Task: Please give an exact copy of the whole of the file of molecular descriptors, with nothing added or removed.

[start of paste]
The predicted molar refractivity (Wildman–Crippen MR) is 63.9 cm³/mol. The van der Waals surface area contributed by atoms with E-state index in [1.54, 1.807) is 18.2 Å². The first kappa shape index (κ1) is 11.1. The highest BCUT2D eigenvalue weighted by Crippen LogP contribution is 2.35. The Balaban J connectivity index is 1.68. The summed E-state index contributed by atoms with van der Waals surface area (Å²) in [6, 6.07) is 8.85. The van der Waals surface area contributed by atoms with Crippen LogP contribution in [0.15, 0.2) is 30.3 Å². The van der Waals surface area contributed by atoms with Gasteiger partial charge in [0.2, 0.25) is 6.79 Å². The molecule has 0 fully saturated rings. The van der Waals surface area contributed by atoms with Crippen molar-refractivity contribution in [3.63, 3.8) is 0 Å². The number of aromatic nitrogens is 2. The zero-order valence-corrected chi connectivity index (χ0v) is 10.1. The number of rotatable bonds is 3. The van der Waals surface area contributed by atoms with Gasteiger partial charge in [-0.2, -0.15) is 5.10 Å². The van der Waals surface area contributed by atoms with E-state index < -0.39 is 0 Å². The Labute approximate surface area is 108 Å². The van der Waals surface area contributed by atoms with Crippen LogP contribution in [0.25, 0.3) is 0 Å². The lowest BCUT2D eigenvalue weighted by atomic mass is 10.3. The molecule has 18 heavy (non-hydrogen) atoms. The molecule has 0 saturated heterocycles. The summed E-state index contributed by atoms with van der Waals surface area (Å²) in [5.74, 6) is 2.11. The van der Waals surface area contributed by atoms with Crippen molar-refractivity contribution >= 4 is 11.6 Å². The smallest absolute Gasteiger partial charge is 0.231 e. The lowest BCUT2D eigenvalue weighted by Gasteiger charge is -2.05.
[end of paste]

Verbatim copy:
The predicted molar refractivity (Wildman–Crippen MR) is 63.9 cm³/mol. The van der Waals surface area contributed by atoms with E-state index in [1.54, 1.807) is 18.2 Å². The first kappa shape index (κ1) is 11.1. The highest BCUT2D eigenvalue weighted by Crippen LogP contribution is 2.35. The Balaban J connectivity index is 1.68. The summed E-state index contributed by atoms with van der Waals surface area (Å²) in [6, 6.07) is 8.85. The van der Waals surface area contributed by atoms with Crippen LogP contribution in [0.15, 0.2) is 30.3 Å². The van der Waals surface area contributed by atoms with Gasteiger partial charge in [0.2, 0.25) is 6.79 Å². The molecule has 0 fully saturated rings. The van der Waals surface area contributed by atoms with Crippen molar-refractivity contribution in [3.63, 3.8) is 0 Å². The number of aromatic nitrogens is 2. The zero-order valence-corrected chi connectivity index (χ0v) is 10.1. The number of rotatable bonds is 3. The van der Waals surface area contributed by atoms with Gasteiger partial charge in [-0.2, -0.15) is 5.10 Å². The van der Waals surface area contributed by atoms with E-state index < -0.39 is 0 Å². The Labute approximate surface area is 108 Å². The van der Waals surface area contributed by atoms with Crippen LogP contribution in [0.25, 0.3) is 0 Å². The lowest BCUT2D eigenvalue weighted by atomic mass is 10.3. The molecule has 18 heavy (non-hydrogen) atoms. The molecule has 0 saturated heterocycles. The summed E-state index contributed by atoms with van der Waals surface area (Å²) in [5.74, 6) is 2.11. The van der Waals surface area contributed by atoms with Crippen molar-refractivity contribution >= 4 is 11.6 Å². The smallest absolute Gasteiger partial charge is 0.231 e. The lowest BCUT2D eigenvalue weighted by Gasteiger charge is -2.05.